What is Mule?

What is Mule?

Mule is a messaging platform based on ideas from Enterprise Service Bus (ESB) architectures. An ESB works by acting as a sort of transit system for carrying data between applications within or outside your intranet. The ESB defines a series of stops, or "endpoints", through which applications can send or receive data onto or from the system. The heart of the system, the messaging bus, is what routes messages between endpoints. The messaging backbone of the ESB is usually implemented using JMS, but any other message server implementation could be used, such as MSMQ, IBM WebsphereMQ (and earlier versions know as MQ Series) or TIBCO Rendezvous.

Mule, in fact, goes beyond the typical definition of an ESB. We prefer to define Mule as a light-weight messaging framework that contains a distributable object broker for managing communication between applications. The point of the object broker is to manage service components. These components are called Universal Message Objects or UMOs, and are basically just plain old java objects (POJO). UMOs can exist in the same VM or can be scattered around your network and the Internet. The object broker itself follows a Staged Event Driven Architecture or SEDA design pattern. All communication between UMOs and other applications is made through message endpoints. These endpoints provide a simple and consistent interface to vastly disparate technologies such as JMS, SMTP, JDBC, TCP, HTTP, XMPP, file, etc.

The diagram below shows a common scenario with Mule. Mule applications usually consist of many Mule instances across the network. Each instance is a light-weight container that hosts one or more UMO component. Each UMO component will have one or more endpoints that it will send and receive events through.

Is Mule an ESB?

Mule was designed around the concepts of ESB, but evolved the design to provide greater flexibility in the way in which services can communicate with each other. ESB standardizes on the notion of a message bus, whereas Mule services can communicate over a whole range of communication channels. Think of an ESB as a topology - a way to organize components and their interactions. Where Mule differs from an ESB is that it supports the ESB topology but also others: pipeline, peer network, client/server, hub-and-spoke, embedded and more. These can also be mixed and matched to model complex enterprise messaging and service requirements. For more information see the Topologies page.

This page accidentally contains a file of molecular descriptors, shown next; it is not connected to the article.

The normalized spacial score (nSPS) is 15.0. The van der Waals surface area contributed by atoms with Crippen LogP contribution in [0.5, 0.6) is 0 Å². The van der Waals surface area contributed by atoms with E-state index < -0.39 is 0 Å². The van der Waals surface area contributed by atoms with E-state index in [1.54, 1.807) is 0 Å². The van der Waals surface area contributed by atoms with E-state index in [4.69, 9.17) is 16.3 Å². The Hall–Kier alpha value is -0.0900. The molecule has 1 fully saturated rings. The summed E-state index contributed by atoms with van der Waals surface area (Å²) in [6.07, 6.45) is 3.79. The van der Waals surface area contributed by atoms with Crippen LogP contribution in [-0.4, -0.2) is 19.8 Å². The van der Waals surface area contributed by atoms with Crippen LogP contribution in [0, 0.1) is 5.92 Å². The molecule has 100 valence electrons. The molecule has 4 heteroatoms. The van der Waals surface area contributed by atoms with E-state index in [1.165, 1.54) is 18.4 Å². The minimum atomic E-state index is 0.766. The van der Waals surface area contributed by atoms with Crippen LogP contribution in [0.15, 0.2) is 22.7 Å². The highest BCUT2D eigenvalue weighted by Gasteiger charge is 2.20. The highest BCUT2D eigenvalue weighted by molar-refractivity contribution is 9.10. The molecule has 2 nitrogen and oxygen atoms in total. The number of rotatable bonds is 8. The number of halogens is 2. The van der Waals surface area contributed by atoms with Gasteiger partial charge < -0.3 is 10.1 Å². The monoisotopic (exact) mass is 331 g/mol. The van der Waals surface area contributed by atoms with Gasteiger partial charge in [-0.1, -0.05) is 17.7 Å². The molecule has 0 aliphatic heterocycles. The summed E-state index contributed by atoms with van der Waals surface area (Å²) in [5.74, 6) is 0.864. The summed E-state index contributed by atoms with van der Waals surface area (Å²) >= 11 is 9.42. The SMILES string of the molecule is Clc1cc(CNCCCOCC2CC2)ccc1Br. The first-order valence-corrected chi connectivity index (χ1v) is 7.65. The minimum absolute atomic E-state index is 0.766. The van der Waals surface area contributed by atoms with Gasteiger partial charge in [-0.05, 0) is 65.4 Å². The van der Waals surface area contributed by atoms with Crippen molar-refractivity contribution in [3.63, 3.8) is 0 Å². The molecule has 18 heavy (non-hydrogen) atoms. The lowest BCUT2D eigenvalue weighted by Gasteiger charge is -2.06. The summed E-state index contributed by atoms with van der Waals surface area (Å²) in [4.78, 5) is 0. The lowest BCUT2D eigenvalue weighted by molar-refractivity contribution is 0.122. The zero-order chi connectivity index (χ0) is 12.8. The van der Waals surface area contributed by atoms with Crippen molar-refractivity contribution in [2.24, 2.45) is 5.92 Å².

Mule has been designed to provide a simple, powerful model of wiring POJO (Plain Old Java Object) services together using endpoints and makes no assumptions about the message or interfaces being used. Mule's ultimate goal is to be the "Swiss-army knife" of integration. It is adaptive to its surrounding technology rather than prescribing it. There are no hard and fast rules on how your integration service layer should behave when using Mule; you can pull in JBI, EJB, Mainframe apps, Messaging, web services, sockets and file systems and interact with them all in simple consistent way.

Why Mule?

The goals of the Mule project and Universal Message Objects have been heard before a thousand times although not necessarily delivered together (or even delivered!) -

* Scalable messaging framework that should handle most of the complexities of systems integration.
* Easy to use, yet powerful server that can operate over complex topologies.
* Simple Autonomous component development and deployment
* Code reuse. If all components are self-contained, independent units of work they can be plugged into any other system
* Rapid time to market. Using Mule will provide time-saving features and functionality with no development or maintenance overhead
* Flexible. A powerful configuration that should be easy to manage over a distributed environment.

When the Mule project started there seemed to be a gap in the market for a simple and lightweight way to write components that do something to data without needing to worry about the sender or recipient of the data, the format of the data or the technology being used to send/receive the data. The key feature here is "simple"; although many brokering and integration technologies offer the ability to connect to disparate data sources, you often have to do extra coding to get it to behave the way you want and to deliver the data where you want it to go. Mule allows you to quickly develop components and then change the way they behave through configuration instead of coding.

Mule is in no way a replacement for existing application framework. In fact Mule leverages many open source projects such as Axis, Spring, ActiveMQ, Plexus and PicoContainer. Mule fills a void in enterprise java development where an application requires complex interactions with a variety of systems on a variety of platforms. Mule makes light work of wiring these systems together in a robust decoupled environment and provides the necessary support to route, transport and transform data to and from these systems.

How do I get started?

That couldn't be simpler! The quickest way to get started is to follow the links under the "Getting Started" menu, which are listed here as well.

  1. Downloading Mule :http://www.mulesource.com/download/
  2. Installing Mule
  3. Running Mule
  4. Using Mule Samples